My second internship was with a festival. Again, I received no remuneration, but this internship was vital for me in terms of what I’ve learned about the Irish PR industry. I was thrown in at the deep end, and I thoroughly enjoyed it.
The decision to start a third internship is one that I’m starting to think twice about. I have an awful lot of experience in PR as it stands, and I suppose I was doubting that I would be good enough for an a ccount -executive role. Now that I’m in it I’ve realised that I’m capable of more.
The PR agency where I am currently an intern is giving me €150 a month for expenses. It will cover my travel, and maybe a lunch out once a week, but that’s it. I’ve also been asked to do some typical intern-type things, such as organising the bins and going out to get breakfast or lunch for people .
There are days when you’ll be as low as low can be, when all your colleagues are going out for a nice lunch and all you have is your measly home- made brown-bread sambo because you literally haven’t a penny. There will be days when you’re forcing back the tears because you feel you are overworked and under appreciated . There will be days when you want to throw in the towel, and make unreasonable plans to just book a flight to the promised land, where it’s always sunny, and everyone on Facebook seems to be having the craic.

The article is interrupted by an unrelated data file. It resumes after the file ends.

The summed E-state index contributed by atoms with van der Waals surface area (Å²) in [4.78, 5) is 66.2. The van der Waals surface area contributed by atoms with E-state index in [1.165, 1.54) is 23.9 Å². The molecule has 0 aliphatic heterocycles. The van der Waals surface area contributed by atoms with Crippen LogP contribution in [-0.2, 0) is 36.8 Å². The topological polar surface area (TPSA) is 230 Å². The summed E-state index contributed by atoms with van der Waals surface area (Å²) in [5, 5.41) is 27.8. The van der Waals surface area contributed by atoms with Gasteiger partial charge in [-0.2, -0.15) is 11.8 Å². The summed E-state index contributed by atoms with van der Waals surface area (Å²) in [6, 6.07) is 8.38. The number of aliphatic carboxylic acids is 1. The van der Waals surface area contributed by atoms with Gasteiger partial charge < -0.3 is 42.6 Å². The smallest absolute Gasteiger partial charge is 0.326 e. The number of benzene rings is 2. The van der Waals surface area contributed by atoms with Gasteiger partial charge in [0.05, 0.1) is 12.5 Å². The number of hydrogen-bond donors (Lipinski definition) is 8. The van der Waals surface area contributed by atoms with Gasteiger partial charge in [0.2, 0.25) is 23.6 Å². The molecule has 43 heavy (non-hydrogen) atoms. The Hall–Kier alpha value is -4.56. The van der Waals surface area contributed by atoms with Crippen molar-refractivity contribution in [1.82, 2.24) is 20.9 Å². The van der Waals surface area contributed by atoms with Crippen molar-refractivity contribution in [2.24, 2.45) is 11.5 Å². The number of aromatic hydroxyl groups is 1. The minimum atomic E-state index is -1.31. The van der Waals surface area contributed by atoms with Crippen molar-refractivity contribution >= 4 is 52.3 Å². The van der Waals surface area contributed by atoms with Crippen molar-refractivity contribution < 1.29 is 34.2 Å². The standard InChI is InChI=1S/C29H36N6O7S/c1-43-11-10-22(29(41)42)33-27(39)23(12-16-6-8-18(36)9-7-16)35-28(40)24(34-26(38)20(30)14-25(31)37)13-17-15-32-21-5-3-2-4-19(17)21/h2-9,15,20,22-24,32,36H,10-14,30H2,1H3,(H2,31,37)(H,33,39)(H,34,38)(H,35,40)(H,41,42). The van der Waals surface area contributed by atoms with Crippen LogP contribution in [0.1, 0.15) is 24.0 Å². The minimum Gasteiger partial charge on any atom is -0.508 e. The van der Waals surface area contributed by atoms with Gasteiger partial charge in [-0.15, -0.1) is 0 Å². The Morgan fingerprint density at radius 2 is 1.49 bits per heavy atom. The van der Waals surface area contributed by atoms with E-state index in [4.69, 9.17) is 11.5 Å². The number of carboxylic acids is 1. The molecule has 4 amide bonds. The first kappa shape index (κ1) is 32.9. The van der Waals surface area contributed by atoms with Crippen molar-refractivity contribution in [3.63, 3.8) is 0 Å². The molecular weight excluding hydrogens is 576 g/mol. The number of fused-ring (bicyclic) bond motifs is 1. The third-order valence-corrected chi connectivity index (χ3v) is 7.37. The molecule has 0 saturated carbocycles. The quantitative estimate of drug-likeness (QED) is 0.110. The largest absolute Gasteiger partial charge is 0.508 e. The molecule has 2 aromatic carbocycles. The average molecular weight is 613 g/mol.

But these days pass, and you realise that you really are doing this for your own benefit, not for anyone else. Looking back now, my internships have been some of my happiest memories of my early 20s. I’ve made some great friends and worked on some really cool projects, but now I’m ready for the next step. I want more responsibility; I want to feel valued as an employee. And so what if I want to be able to afford a nice lunch every once in a while?
‘The longer I’m out of work the less employable I become. I’m desperate’
I have a degree in logistics and supply- chain m anagement. When I graduated, in 2005, I had worked with a national retail company that supplied markets that served the construction sector. I had gained excellent skills that are transferable to a variety of other jobs. After working there for three years I thought it was time to get something new and get out before the company folded due to the property crash. I got a job in a distribution centre but was let go after a year. I was out of work for two years until I started the internship.